HOW TO SEPARATE FOOD MEMORIES FROM FUN MEMORIES
As a child, I remember touring a caramel apple “factory” called The Sweet Shoppe in Forest City, Iowa. I viscerally recall the sights, smells, and tastes of peeling back the wax paper wrapper from the still warm finished product, and taking that first, juicy bite. I now make a yearly pilgrimage to a local apple picking destination (here in California) in order to recreate that childhood memory.
When I ask friends and clients about their favorite comforting childhood memories, it’s obvious that they’re often intrinsically linked to food. Memories of family get-togethers and the desserts. Harvest festivals and the potlucks. Why are our favorite memories often linked to food? One reason is that the sense of smell is one of our strongest links to memory. I can be taken back to my 3rd grade classroom simply from a whiff of perfume favored by my teacher, Mrs. Johnson. The smells of freshly peeled oranges, cinnamon, and shelled walnuts takes me back to the community parties following our children’s Christmas pageants.
Rather than wondering why foods are linked to our memories, a better question to ask is – does my body seek the comfort of the actual food or the comfort of the memory?
It takes a bit of focused detective work, but we can separate the two. Choose to recreate the memory and emphasize the sights, smells, and experiences in your mind as you do. Focus on the specifics of what makes that particular memory comforting. It’s your choice how to think of the food that’s linked to that memory.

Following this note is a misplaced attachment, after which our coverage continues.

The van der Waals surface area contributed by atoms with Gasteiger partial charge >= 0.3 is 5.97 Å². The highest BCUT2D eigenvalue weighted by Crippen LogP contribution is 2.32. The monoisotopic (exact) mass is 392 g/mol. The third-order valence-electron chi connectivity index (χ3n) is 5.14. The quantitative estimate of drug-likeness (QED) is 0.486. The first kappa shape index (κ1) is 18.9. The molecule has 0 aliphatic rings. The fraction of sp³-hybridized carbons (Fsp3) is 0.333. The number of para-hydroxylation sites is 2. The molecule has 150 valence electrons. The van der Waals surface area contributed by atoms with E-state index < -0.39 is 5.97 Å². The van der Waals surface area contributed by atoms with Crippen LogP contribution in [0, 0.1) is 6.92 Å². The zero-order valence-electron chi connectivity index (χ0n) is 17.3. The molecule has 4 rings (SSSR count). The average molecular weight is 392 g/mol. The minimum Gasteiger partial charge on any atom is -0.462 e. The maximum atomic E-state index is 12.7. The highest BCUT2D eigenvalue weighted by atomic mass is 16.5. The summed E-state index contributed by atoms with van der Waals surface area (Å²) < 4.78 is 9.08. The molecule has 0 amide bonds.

Trick-or-treating is a great example of how to refocus memories. As a kid, I remember running around the neighborhood (disappointed at having to wear a snowsuit OVER my costume), and sharing the freedom to explore my community with my friends – after dark! Of course, I have memories of the homemade popcorn balls, cookies, and candy corn given out by my neighbors. But what’s my strongest memory? It’s the interaction with my friends on a fun, autumn night. It’s the crunching of leaves underfoot. The smell of crisp, cold air.
Binging on candies and treats today won’t help me to recreate the memories I desire. And … even worse, it would leave lasting unhealthy effects on my body. One way to help separate your food memories from fun memories is to ask yourself a few questions about the food. If you indulged, would it strengthen or nourish your body? Would consuming it be in alignment with your goals? Would it help to build you up, physically or tear you down? As an alternative, consider choosing to focus on the healing aspects of your memories and enjoy the warmth and pleasure they can bring.
How do you separate foods from your memories? Have any great suggestions for the upcoming season? Please share your ideas!